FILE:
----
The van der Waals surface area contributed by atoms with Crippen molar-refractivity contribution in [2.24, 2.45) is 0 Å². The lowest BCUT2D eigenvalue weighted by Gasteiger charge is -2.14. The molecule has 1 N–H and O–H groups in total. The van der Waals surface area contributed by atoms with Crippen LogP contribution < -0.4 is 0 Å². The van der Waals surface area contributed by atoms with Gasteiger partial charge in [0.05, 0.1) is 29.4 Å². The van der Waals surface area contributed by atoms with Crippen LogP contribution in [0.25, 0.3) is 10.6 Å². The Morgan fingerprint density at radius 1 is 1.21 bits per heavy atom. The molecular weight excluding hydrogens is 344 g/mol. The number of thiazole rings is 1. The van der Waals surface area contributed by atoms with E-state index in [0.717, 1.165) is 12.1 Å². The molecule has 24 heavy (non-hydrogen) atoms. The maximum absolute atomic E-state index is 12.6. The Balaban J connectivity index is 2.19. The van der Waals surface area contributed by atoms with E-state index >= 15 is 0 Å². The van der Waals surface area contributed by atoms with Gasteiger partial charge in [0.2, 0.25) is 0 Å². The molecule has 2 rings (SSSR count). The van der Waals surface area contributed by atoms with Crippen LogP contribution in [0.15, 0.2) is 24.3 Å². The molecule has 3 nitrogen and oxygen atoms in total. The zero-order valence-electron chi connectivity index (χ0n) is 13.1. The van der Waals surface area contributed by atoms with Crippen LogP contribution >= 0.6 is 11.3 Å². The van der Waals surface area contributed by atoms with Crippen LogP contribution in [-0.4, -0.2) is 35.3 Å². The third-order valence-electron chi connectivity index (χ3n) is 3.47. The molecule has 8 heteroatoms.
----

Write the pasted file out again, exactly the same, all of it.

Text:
The van der Waals surface area contributed by atoms with Crippen molar-refractivity contribution in [2.24, 2.45) is 0 Å². The lowest BCUT2D eigenvalue weighted by Gasteiger charge is -2.14. The molecule has 1 N–H and O–H groups in total. The van der Waals surface area contributed by atoms with Crippen LogP contribution < -0.4 is 0 Å². The van der Waals surface area contributed by atoms with Gasteiger partial charge in [0.05, 0.1) is 29.4 Å². The van der Waals surface area contributed by atoms with Crippen LogP contribution in [0.25, 0.3) is 10.6 Å². The Morgan fingerprint density at radius 1 is 1.21 bits per heavy atom. The molecular weight excluding hydrogens is 344 g/mol. The number of thiazole rings is 1. The van der Waals surface area contributed by atoms with E-state index in [0.717, 1.165) is 12.1 Å². The molecule has 24 heavy (non-hydrogen) atoms. The maximum absolute atomic E-state index is 12.6. The Balaban J connectivity index is 2.19. The van der Waals surface area contributed by atoms with E-state index >= 15 is 0 Å². The van der Waals surface area contributed by atoms with Gasteiger partial charge in [0.2, 0.25) is 0 Å². The molecule has 2 rings (SSSR count). The van der Waals surface area contributed by atoms with Crippen LogP contribution in [0.15, 0.2) is 24.3 Å². The molecule has 3 nitrogen and oxygen atoms in total. The zero-order valence-electron chi connectivity index (χ0n) is 13.1. The van der Waals surface area contributed by atoms with Crippen LogP contribution >= 0.6 is 11.3 Å². The van der Waals surface area contributed by atoms with Crippen LogP contribution in [-0.4, -0.2) is 35.3 Å². The third-order valence-electron chi connectivity index (χ3n) is 3.47. The molecule has 8 heteroatoms.